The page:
Peter Paul Rubens, chose the Spanish horse, with its robust body and flowing
mane and tail, for his paintings. The artist is noted for his voluptuous,
full-bodied nudes, and the Andalusian horse epitomizes the term
"Rubenesque." The Spanish
horse and Rubens' passionate style were the quintessence of the opulent Baroque
era. As a popular painter and a
pro-Spanish diplomat, Rubens' work and his pro-Spanish politics accompanied him
on his diplomatic missions, and on canvas the Spanish horse was introduced to
the high courts of Europe.
Rubens painted portraits of such
famous people as the governors of the Spanish Netherlands, King Charles I of
England, King Philip IV of Spain, the Spanish Duke of Lerma, Kings Henri IV and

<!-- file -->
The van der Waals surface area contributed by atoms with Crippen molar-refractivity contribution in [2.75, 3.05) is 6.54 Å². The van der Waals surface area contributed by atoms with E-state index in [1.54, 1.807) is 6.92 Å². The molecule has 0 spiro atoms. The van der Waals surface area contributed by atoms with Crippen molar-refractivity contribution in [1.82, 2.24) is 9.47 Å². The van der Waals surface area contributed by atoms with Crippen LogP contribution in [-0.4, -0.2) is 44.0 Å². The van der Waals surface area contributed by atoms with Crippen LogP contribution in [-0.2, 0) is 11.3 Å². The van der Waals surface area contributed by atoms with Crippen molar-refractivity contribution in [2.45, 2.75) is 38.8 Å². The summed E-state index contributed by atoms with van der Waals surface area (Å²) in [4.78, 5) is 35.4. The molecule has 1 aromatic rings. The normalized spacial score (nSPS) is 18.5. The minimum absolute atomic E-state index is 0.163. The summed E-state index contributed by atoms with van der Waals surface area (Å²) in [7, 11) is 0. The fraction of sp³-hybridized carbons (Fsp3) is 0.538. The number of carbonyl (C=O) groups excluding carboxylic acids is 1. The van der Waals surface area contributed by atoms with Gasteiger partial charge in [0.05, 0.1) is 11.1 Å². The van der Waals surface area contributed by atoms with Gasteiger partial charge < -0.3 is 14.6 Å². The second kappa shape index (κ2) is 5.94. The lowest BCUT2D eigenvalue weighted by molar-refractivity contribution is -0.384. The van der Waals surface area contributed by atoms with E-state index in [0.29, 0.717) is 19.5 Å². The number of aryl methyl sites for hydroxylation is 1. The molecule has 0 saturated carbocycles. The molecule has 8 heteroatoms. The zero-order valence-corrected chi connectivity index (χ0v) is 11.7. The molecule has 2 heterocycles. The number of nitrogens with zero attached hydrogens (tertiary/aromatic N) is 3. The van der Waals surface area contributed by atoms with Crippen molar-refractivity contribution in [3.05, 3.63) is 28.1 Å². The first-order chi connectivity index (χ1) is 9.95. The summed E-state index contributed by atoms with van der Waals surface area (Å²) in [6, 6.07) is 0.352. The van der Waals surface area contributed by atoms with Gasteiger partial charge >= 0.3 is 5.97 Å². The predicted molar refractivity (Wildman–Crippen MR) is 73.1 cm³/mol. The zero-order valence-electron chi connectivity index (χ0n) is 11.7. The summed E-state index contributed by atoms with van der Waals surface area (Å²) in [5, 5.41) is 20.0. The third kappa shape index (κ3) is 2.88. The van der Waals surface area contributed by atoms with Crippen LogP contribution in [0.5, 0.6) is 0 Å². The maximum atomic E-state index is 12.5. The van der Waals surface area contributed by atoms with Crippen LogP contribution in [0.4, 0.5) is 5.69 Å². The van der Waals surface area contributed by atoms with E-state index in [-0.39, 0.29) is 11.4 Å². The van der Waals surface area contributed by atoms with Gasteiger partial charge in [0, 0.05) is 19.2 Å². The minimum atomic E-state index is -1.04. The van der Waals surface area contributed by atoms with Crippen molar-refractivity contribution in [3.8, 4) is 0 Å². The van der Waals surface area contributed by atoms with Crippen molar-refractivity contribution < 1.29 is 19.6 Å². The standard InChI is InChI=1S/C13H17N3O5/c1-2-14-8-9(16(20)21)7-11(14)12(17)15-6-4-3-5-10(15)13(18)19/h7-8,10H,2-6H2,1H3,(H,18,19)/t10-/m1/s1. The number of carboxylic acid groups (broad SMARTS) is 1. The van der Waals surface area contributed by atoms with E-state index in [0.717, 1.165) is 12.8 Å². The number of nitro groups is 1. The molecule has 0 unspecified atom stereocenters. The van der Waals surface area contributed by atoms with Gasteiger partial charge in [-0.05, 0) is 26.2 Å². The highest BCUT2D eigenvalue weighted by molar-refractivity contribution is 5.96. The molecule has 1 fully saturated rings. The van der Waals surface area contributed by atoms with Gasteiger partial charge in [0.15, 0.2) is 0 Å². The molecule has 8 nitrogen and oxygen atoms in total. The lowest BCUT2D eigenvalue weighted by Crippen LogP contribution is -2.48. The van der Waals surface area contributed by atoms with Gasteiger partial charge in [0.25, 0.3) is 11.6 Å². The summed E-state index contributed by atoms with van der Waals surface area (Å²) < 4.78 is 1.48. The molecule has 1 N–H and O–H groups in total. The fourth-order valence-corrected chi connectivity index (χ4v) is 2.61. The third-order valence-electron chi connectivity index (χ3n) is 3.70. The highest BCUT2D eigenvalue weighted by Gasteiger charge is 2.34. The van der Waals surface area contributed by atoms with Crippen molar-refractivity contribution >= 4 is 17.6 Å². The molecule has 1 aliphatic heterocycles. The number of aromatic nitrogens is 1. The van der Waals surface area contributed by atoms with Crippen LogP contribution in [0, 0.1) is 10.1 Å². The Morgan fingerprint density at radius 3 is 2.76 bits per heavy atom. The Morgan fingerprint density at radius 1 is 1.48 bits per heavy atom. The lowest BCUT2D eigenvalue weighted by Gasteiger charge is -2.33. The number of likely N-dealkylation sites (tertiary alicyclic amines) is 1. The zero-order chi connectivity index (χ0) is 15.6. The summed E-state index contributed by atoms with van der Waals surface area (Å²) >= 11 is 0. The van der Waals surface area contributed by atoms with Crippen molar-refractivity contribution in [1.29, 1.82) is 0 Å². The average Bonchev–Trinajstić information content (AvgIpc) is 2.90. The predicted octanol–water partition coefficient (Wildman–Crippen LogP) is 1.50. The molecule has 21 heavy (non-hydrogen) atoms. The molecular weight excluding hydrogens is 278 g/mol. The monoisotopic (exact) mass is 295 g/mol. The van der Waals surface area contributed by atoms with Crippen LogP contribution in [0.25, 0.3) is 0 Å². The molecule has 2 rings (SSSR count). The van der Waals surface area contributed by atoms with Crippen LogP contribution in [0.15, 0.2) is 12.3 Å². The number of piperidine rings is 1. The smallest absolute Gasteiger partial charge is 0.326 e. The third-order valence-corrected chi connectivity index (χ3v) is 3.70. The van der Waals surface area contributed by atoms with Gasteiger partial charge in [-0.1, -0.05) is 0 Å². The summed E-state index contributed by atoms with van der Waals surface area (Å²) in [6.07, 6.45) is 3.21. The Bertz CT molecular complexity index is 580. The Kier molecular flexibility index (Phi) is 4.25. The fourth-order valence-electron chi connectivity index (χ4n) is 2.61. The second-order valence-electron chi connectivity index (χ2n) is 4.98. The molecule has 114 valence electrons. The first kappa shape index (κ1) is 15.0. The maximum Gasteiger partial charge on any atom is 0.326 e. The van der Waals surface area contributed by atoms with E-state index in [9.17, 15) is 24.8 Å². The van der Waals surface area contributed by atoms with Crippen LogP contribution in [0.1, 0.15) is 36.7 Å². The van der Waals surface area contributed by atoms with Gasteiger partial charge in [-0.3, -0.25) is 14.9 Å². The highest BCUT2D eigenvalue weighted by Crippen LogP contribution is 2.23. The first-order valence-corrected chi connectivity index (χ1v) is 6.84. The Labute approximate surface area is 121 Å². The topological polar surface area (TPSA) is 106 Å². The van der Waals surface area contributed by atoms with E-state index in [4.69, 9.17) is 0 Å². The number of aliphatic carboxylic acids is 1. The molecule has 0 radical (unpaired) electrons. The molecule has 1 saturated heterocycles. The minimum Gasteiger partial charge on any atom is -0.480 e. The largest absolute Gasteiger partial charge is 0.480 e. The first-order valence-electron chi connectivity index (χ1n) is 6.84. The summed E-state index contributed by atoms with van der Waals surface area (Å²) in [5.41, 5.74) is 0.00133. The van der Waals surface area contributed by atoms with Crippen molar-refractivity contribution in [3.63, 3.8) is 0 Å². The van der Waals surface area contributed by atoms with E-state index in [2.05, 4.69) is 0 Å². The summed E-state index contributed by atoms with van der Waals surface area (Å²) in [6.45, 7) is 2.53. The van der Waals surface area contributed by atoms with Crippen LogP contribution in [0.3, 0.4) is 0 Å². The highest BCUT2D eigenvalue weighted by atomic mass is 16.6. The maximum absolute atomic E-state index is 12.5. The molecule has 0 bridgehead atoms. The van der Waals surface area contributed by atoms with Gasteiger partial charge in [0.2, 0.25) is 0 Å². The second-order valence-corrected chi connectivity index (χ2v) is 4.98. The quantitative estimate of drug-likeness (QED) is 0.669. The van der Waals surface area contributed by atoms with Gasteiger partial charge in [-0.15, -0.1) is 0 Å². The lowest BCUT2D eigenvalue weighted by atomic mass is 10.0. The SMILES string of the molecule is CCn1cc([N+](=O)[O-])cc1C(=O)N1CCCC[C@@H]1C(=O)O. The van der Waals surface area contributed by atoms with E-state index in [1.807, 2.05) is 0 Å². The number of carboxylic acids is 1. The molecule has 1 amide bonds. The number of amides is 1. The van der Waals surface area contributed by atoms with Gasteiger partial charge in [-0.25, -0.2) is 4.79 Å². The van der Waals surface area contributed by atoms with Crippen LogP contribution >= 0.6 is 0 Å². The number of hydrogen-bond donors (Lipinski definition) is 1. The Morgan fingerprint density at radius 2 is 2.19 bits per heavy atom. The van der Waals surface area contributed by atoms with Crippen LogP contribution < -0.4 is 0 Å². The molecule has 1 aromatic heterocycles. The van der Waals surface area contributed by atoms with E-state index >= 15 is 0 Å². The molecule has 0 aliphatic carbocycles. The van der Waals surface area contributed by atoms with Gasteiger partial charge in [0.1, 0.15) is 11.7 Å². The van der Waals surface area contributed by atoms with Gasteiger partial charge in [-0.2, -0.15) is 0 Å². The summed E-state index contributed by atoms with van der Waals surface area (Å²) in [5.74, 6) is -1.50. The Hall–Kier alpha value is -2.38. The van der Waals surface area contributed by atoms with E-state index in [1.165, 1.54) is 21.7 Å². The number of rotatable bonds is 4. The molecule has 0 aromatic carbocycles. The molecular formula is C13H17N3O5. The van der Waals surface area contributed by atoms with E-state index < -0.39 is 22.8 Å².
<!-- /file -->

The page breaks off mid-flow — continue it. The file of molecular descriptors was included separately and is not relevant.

Henri XIII of France, the Polish Princes Ladislas Sigismund and the Duke of
Lerma. In "Capture at
Juliers", Rubens allegorically depicts Marie de Medici mounted on a
Spanish horse. Many of his works, including
"St. George and the Dragon" (c. 1606-1610), feature them in powerful
and fierce battle poses, which seemed to satisfy his taste for depicting
violent action and lovely women.
Van Dyke, Rubens' most celebrated
pupil, depicted Charles I on an Andalusian, and the Spanish painter Velazquez
painted Philip III and Queen Isabel of Bourbon riding Andalusians. But in the late 18th and 19th centuries, the
trend to greater size and scope in horses began to adversely affect the
Then a tragic plague followed by a
devastating famine nearly swept the breed into oblivion, but, fortunately, in a
few mountainous areas of the country, the Carthusian monks carefully preserved
the depleted bloodstock and began the long journey to re-establishing the
breed. In order to conserve these rare
horses for breeding, the Spanish government placed an embargo on their export,